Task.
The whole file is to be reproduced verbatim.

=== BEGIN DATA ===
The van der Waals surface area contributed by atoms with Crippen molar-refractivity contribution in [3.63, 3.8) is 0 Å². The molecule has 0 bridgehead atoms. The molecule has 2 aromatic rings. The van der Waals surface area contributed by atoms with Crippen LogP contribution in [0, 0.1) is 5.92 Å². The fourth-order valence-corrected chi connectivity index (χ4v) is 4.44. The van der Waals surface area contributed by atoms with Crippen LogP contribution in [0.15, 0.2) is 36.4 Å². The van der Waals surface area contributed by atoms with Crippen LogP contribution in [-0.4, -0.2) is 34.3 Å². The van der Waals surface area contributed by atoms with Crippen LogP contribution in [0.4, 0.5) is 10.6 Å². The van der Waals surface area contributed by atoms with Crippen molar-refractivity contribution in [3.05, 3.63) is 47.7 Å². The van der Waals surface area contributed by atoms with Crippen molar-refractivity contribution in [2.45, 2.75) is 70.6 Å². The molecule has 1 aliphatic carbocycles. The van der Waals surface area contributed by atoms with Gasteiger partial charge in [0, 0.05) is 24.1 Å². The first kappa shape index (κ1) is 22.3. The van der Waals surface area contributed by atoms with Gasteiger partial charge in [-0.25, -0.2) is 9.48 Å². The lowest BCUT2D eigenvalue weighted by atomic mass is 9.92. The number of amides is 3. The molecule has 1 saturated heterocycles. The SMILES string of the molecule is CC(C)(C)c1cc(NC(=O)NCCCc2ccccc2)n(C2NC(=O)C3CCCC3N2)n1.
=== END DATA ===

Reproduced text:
The van der Waals surface area contributed by atoms with Crippen molar-refractivity contribution in [3.63, 3.8) is 0 Å². The molecule has 0 bridgehead atoms. The molecule has 2 aromatic rings. The van der Waals surface area contributed by atoms with Crippen LogP contribution in [0, 0.1) is 5.92 Å². The fourth-order valence-corrected chi connectivity index (χ4v) is 4.44. The van der Waals surface area contributed by atoms with Crippen LogP contribution in [0.15, 0.2) is 36.4 Å². The van der Waals surface area contributed by atoms with Crippen LogP contribution in [-0.4, -0.2) is 34.3 Å². The van der Waals surface area contributed by atoms with Crippen LogP contribution in [0.4, 0.5) is 10.6 Å². The van der Waals surface area contributed by atoms with Crippen molar-refractivity contribution in [3.05, 3.63) is 47.7 Å². The van der Waals surface area contributed by atoms with Crippen molar-refractivity contribution in [2.45, 2.75) is 70.6 Å². The molecule has 1 aliphatic carbocycles. The van der Waals surface area contributed by atoms with Gasteiger partial charge in [0, 0.05) is 24.1 Å². The first kappa shape index (κ1) is 22.3. The van der Waals surface area contributed by atoms with Gasteiger partial charge in [-0.25, -0.2) is 9.48 Å². The lowest BCUT2D eigenvalue weighted by atomic mass is 9.92. The number of amides is 3. The molecule has 1 saturated heterocycles. The SMILES string of the molecule is CC(C)(C)c1cc(NC(=O)NCCCc2ccccc2)n(C2NC(=O)C3CCCC3N2)n1.